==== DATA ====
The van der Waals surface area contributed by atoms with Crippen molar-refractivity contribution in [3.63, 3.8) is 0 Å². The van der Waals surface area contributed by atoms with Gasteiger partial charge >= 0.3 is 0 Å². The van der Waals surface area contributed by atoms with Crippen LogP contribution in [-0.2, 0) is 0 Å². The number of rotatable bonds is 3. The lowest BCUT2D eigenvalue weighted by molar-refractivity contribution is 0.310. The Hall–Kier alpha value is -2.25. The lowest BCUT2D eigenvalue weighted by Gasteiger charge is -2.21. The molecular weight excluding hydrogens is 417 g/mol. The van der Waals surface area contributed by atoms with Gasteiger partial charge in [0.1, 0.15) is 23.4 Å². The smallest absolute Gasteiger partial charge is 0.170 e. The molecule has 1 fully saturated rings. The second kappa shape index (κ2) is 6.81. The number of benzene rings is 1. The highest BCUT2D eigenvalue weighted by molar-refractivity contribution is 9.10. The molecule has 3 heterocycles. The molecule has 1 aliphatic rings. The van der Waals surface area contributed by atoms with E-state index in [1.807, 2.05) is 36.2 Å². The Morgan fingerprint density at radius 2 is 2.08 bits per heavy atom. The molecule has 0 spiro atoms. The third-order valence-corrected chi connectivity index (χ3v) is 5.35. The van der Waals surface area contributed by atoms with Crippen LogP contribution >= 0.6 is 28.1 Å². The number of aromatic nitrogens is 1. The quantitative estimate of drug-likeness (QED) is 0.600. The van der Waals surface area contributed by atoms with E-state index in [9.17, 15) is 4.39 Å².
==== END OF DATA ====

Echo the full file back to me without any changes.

The van der Waals surface area contributed by atoms with Crippen molar-refractivity contribution in [3.63, 3.8) is 0 Å². The van der Waals surface area contributed by atoms with Gasteiger partial charge >= 0.3 is 0 Å². The van der Waals surface area contributed by atoms with Crippen LogP contribution in [-0.2, 0) is 0 Å². The number of rotatable bonds is 3. The lowest BCUT2D eigenvalue weighted by molar-refractivity contribution is 0.310. The Hall–Kier alpha value is -2.25. The lowest BCUT2D eigenvalue weighted by Gasteiger charge is -2.21. The molecular weight excluding hydrogens is 417 g/mol. The van der Waals surface area contributed by atoms with Gasteiger partial charge in [0.1, 0.15) is 23.4 Å². The smallest absolute Gasteiger partial charge is 0.170 e. The molecule has 1 fully saturated rings. The second kappa shape index (κ2) is 6.81. The number of benzene rings is 1. The highest BCUT2D eigenvalue weighted by molar-refractivity contribution is 9.10. The molecule has 3 heterocycles. The molecule has 1 aliphatic rings. The van der Waals surface area contributed by atoms with E-state index in [1.807, 2.05) is 36.2 Å². The Morgan fingerprint density at radius 2 is 2.08 bits per heavy atom. The molecule has 0 spiro atoms. The third-order valence-corrected chi connectivity index (χ3v) is 5.35. The van der Waals surface area contributed by atoms with Crippen LogP contribution >= 0.6 is 28.1 Å². The number of aromatic nitrogens is 1. The quantitative estimate of drug-likeness (QED) is 0.600. The van der Waals surface area contributed by atoms with E-state index in [9.17, 15) is 4.39 Å².